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Late Quaternary Shelf-Edge Deltas from Northeastern Gulf of Mexico and Eastern Borneo (Indonesia): A Comparison

By
H.H. Roberts
H.H. Roberts
Coastal Studies Institute Dept. of Oceanography and Coastal Sciences Louisiana State University Baton Rouge, Louisiana, 70803, USA
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J. Sydow
J. Sydow
Development BU BP Trinidad and Tobago P.O.Box 714 Port of Spain Trinidad and Tobago, West Indies
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R.H. Fillon
R.H. Fillon
Earth Studies Associates 3730 Rue Nichole New Orleans, Louisiana, 70131, USA
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B. Kohl
B. Kohl
Dept. of Earth and Environmental Sciences Tulane University New Orleans, Louisiana, 70118, USA
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Published:
December 01, 2013

Abstract

As the sea level low of the latest Pleistocene glacial maximum was approached, fluvial systems worldwide migrated across continental shelves and built their deltas at or near the shelf-edge. Two excellent data sets consisting of high resolution seismic profiles and cores have been acquired in recent years from two of these shelf-edge deltas in very different climatic and physical process settings, the temperate Lagniappe (Mobile River) delta of the northeastern Gulf of Mexico and tropical Mahakam River delta of the eastern coast of Borneo (Indonesia). Both of these late Pleistocene deltas were built during the latest Pleistocene falling-to-low relative sea-level conditions.

The Lagniappe Delta is defined by a complex clinoform wedge built in two simultaneous progradational thrusts resulting in western and eastern deltaic depocenters at the shelf-edge (Fig. 1). Both depocenters contain individual clinoforms sets interpreted to be both the products of autocyclic switching of dominant distributaries and a stepped fall in sea-level. Clinoforms lap down on outer shelf shale overlying an oxygen isotope stage 5 condensed section. The tops of clinoforms sets are extensively eroded resulting in a complex northeast/southwest-oriented fluvial scour. The eastern lobes of the Lagniappe Delta show evidence of wave reworking while the western depocenter is fluvially dominated.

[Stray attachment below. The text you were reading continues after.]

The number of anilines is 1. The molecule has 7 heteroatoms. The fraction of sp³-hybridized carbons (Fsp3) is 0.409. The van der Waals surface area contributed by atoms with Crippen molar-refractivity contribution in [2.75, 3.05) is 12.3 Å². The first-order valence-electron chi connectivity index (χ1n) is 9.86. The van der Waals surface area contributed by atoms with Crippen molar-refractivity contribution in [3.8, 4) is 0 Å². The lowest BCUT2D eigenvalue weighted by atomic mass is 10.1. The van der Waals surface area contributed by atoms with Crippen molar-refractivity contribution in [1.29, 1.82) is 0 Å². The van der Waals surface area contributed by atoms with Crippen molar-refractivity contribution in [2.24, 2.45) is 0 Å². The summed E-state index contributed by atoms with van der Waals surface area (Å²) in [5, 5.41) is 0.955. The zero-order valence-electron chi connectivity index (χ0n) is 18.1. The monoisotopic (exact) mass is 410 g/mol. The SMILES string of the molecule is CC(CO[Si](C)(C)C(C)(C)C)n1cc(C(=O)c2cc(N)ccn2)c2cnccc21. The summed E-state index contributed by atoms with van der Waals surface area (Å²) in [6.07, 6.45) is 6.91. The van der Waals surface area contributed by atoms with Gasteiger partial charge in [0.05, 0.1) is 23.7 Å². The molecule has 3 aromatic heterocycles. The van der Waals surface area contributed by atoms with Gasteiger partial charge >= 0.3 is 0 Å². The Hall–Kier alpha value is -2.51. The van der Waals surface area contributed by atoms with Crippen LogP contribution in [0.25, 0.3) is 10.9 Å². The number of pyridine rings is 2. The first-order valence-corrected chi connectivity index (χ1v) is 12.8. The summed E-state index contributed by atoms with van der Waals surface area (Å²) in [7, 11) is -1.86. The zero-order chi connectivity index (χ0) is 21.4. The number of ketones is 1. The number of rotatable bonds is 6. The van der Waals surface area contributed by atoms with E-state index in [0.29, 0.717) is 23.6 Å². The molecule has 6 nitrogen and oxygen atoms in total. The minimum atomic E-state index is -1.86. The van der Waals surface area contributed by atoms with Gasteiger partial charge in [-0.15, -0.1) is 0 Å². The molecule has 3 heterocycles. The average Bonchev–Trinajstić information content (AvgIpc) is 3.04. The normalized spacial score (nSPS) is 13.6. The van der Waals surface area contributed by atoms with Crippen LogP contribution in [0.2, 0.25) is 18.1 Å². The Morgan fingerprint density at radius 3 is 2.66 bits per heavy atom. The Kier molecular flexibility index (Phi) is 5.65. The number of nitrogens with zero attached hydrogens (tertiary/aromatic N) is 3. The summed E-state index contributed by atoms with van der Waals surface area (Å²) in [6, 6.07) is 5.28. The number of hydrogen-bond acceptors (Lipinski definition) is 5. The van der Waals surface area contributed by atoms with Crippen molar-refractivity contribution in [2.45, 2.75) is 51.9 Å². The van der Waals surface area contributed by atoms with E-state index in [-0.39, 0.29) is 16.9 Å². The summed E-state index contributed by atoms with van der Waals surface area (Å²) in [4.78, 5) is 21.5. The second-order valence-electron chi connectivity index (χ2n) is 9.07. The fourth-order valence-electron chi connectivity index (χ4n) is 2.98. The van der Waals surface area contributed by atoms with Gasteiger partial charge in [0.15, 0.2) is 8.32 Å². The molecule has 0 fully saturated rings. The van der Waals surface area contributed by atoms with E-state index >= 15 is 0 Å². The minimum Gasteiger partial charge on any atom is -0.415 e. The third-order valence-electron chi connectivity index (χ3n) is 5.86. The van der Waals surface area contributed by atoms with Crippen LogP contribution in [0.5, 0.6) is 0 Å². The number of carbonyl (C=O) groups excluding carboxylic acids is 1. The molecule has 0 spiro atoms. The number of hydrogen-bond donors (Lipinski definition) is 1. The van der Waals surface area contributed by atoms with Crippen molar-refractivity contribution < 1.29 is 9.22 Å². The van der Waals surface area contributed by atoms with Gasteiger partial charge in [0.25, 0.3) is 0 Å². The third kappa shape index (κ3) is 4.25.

Figure 1.

A schematic representation of Holocene and late Pleistocene stratigraphy of the Lagniappe delta built by the Mobile River. For illustration purposes, the incised fluvial network is shown to transverse view. This delta was deposited during the latest Pleistocene falling-to-low sea level. It is located at the shelf edge directly east of the active Balize lobe of the Mississippi River delta.

Figure 1.

A schematic representation of Holocene and late Pleistocene stratigraphy of the Lagniappe delta built by the Mobile River. For illustration purposes, the incised fluvial network is shown to transverse view. This delta was deposited during the latest Pleistocene falling-to-low sea level. It is located at the shelf edge directly east of the active Balize lobe of the Mississippi River delta.

The Lagniappe clinoforms built wedges on a relatively stable shelf under conditions of a low tide range, low wave energy, and seasonal storms. In this setting, siliclastic sedimentation dominated and carbonates had little impact on the sedimentary record. Dating (14C methods) of both the eastern and western Lagniappe depocenters indicated an age of approximately 19 Ka BP. However, a deeper clinoforms wedge that was stratigraphically younger than the western and eastern deltaic depocenters occurred at a depth of approximately 119-126 m water depth. This clinoforms wedge has not been dated, but it is part of the falling-to-low-stand progradation.